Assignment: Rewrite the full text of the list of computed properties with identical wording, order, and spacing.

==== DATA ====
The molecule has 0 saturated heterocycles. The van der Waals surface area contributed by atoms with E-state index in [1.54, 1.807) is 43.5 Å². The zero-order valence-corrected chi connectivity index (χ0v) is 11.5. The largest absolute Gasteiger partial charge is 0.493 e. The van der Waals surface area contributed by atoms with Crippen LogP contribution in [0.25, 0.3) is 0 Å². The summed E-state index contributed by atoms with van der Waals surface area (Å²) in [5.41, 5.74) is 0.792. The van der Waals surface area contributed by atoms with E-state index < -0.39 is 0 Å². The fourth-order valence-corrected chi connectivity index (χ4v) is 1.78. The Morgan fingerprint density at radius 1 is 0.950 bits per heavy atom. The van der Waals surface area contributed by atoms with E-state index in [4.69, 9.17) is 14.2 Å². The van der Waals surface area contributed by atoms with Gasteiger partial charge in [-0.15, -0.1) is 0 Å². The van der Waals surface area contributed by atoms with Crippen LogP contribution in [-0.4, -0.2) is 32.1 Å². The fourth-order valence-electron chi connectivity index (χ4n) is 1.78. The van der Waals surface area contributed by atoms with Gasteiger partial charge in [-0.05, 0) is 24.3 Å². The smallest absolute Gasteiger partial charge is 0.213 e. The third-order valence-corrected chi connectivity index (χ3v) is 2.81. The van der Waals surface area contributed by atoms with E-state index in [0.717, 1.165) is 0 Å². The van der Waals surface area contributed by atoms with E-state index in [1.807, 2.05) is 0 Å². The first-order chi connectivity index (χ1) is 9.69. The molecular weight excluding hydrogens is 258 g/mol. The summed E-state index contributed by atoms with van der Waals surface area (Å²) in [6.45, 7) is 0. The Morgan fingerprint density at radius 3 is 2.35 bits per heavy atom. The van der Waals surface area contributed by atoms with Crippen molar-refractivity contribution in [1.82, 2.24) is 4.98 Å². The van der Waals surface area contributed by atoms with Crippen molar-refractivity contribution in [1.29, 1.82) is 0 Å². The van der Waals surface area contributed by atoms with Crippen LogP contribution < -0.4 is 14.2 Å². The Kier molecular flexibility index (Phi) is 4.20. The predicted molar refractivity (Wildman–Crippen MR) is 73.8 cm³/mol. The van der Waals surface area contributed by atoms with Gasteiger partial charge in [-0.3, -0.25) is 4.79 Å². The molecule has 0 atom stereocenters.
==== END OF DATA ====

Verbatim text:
The molecule has 0 saturated heterocycles. The van der Waals surface area contributed by atoms with E-state index in [1.54, 1.807) is 43.5 Å². The zero-order valence-corrected chi connectivity index (χ0v) is 11.5. The largest absolute Gasteiger partial charge is 0.493 e. The van der Waals surface area contributed by atoms with Crippen LogP contribution in [0.25, 0.3) is 0 Å². The summed E-state index contributed by atoms with van der Waals surface area (Å²) in [5.41, 5.74) is 0.792. The van der Waals surface area contributed by atoms with E-state index < -0.39 is 0 Å². The fourth-order valence-corrected chi connectivity index (χ4v) is 1.78. The Morgan fingerprint density at radius 1 is 0.950 bits per heavy atom. The van der Waals surface area contributed by atoms with E-state index in [4.69, 9.17) is 14.2 Å². The van der Waals surface area contributed by atoms with Gasteiger partial charge in [-0.15, -0.1) is 0 Å². The van der Waals surface area contributed by atoms with Crippen LogP contribution in [-0.4, -0.2) is 32.1 Å². The fourth-order valence-electron chi connectivity index (χ4n) is 1.78. The van der Waals surface area contributed by atoms with Gasteiger partial charge in [-0.05, 0) is 24.3 Å². The smallest absolute Gasteiger partial charge is 0.213 e. The third-order valence-corrected chi connectivity index (χ3v) is 2.81. The van der Waals surface area contributed by atoms with E-state index in [0.717, 1.165) is 0 Å². The van der Waals surface area contributed by atoms with E-state index in [1.807, 2.05) is 0 Å². The first-order chi connectivity index (χ1) is 9.69. The molecular weight excluding hydrogens is 258 g/mol. The summed E-state index contributed by atoms with van der Waals surface area (Å²) in [6.45, 7) is 0. The Morgan fingerprint density at radius 3 is 2.35 bits per heavy atom. The van der Waals surface area contributed by atoms with Crippen molar-refractivity contribution in [1.82, 2.24) is 4.98 Å². The van der Waals surface area contributed by atoms with Crippen molar-refractivity contribution in [1.29, 1.82) is 0 Å². The van der Waals surface area contributed by atoms with Crippen LogP contribution < -0.4 is 14.2 Å². The Kier molecular flexibility index (Phi) is 4.20. The predicted molar refractivity (Wildman–Crippen MR) is 73.8 cm³/mol. The van der Waals surface area contributed by atoms with Gasteiger partial charge in [-0.3, -0.25) is 4.79 Å². The molecule has 0 atom stereocenters.